Tuesday, January 29, 2013

Ahuriri – or where are the fish?

On of the lagoons in the middle upper Ahuriri valley
How sun can make a huge difference. The last time I drove just a few miles in the Ahuriri valley it was cloudy, cold and unfriendly weather. This time we had blue sky and sun. And the valley is pretty indeed. Only some years ago DOC bought the last station in the valley, so the river access became easier. For the mid sections permission has to be obtained from the stations. We drove all the way down to the end of the 4WD tracks (which is more like a bad metaled road), hoping that there are some camping spots, but we found that there is no camping spot, so we turned around. A spot close to the river did not earn my acceptance, we drove back to the Ahuriri Base hut, a very simple 6 bunks DOC hut, nicely overlooking the valley. Our idea was not to sleep in the hut, as we might get room mates (it was Friday night) instead to pitch our tent close to the hut and make use of the “infrastructure” (express verbis: water and outhouse). Nice location for the next two nights.

One of the sleeping fish...After getting settled, I grabbed my rod and went straight to the river, running into a fish free spring creek, spooking a good fish right at the mouth of the creek to the main river and starting to search for fins in the main river. I only saw literally sleeping fish. Three or four of them, one I was close to catch with the thrown net, I was only short of a few inches. 
Nice - but where are the fish?As expected later and late that evening we got neighbors: three on a tramping trip to the Dingle burn on the other side of the mountains and three of a multinational party in the search of dear and Thar. 
Tobias smashing his face in the tents insectnet - he loves that!The only action I got that evening on the water was a riser on the wool indicator from a decent fish in a slow side section and one more very lazy rise to the similar looking fly I tied on afterwards by the same fish. Either this fish missed the fly or I the fish, but I never felled him. That was all. And to make it brief the next sunny day, walking 6-7k on the river did only provide the sight of two fish. Visibility, wind, water – everything was perfect. But: on that day I saw around 8-10 fisherman on the same upper part. Ahuriri gets hammered, I knew that before. Still I did not expected to find such a clean water.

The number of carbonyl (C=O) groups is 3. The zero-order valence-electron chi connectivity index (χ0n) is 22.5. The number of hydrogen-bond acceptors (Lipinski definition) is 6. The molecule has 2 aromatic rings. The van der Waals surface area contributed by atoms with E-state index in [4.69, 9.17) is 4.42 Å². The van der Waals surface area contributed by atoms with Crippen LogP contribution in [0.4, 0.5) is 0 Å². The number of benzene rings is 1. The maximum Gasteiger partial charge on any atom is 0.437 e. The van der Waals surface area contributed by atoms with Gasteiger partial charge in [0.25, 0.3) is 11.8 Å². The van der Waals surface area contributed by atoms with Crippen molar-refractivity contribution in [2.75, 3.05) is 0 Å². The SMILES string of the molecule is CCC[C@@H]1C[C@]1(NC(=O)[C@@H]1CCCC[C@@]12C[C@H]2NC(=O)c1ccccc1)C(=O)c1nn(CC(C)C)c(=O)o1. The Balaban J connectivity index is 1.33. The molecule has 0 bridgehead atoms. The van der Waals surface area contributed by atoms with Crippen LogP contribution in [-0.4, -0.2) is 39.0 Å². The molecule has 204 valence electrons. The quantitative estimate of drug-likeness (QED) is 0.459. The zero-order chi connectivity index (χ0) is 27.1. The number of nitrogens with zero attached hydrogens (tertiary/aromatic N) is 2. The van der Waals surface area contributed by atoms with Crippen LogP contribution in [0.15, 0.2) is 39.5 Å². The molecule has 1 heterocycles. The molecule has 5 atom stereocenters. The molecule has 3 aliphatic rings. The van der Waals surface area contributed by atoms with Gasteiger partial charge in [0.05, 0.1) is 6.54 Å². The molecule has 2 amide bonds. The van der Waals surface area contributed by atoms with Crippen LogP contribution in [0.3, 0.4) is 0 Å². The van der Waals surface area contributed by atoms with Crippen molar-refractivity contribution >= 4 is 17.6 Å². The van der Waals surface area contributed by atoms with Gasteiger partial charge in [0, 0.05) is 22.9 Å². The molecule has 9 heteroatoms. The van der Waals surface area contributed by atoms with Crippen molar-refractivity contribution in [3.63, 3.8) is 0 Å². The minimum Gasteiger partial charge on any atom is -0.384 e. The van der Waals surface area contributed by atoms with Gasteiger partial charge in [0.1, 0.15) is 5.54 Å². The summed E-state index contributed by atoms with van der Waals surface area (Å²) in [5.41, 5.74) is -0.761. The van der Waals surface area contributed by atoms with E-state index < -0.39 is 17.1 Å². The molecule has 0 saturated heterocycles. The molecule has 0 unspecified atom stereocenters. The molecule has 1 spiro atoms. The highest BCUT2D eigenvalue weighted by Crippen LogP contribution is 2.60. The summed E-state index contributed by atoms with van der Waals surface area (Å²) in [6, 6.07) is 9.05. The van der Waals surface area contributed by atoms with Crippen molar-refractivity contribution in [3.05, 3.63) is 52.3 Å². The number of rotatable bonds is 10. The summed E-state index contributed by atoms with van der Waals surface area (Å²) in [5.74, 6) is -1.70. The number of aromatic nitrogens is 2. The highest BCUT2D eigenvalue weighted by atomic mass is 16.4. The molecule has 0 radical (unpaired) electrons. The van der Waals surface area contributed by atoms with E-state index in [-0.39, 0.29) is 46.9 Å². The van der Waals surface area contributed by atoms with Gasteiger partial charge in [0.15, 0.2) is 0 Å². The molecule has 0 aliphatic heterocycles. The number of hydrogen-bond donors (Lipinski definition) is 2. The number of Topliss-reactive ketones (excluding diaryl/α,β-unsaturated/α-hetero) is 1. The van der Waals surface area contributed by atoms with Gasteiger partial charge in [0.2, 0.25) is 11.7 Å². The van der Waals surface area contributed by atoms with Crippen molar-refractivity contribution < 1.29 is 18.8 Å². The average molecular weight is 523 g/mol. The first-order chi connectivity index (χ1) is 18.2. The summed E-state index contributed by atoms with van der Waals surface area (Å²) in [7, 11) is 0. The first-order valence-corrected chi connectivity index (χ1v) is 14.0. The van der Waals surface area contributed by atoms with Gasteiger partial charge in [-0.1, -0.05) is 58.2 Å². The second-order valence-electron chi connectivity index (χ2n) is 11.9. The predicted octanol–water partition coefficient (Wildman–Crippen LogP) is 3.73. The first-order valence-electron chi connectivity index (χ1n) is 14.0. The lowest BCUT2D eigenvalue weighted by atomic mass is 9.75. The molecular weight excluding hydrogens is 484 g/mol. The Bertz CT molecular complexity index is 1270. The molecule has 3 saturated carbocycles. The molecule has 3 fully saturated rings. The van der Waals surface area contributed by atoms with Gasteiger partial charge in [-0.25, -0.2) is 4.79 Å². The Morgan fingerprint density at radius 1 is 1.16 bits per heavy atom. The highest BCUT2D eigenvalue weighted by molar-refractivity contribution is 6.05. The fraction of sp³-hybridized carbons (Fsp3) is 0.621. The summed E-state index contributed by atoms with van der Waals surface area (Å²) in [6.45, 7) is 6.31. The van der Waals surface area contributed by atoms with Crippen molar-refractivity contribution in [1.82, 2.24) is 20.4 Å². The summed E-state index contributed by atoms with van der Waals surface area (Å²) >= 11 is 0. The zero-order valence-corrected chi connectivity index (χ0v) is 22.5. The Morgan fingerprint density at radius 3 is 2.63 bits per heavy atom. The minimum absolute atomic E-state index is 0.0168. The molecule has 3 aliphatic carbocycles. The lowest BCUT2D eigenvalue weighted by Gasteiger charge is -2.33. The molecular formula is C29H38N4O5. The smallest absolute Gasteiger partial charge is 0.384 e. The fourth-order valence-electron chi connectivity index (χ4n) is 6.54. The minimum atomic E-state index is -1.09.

Later I got some explanation for the disappointing fishing situation: the devastating weather and thus floods in the weeks before and the resulting immediate fishing pressure.

That day around one or two I was taking a nap on the stones, waking up, making a few more casts and saw a person on the distant tramping track with a huge and high backpack. From the distance I could not recognize the person but it looked like Ines carrying Tobias in the kraxe, as she wanted to have a hike up there. I decided to quit fishing and take the chance to come to the camp before the defined meeting time in the afternoon. I rushed to catch up to her and was very lucky to reach her before she left with the car.

Quick decision was made to leave that beautiful valley and to head towards Cromwell. Packing the camp just took close to 1,5 hours including coffee. We were getting a routine in that. Our idea was to fish a secret stream in that area, but before that I had to call the guide Bruce Leitch who guided us on that stream the first time three years ago, to ask if he intends to go there this week and what the conditions would be. We rushed out of the long Ahuriri valley via the 4WD and the metaled road and went via Lindis pass towards Cromwell.

But everything came slightly different…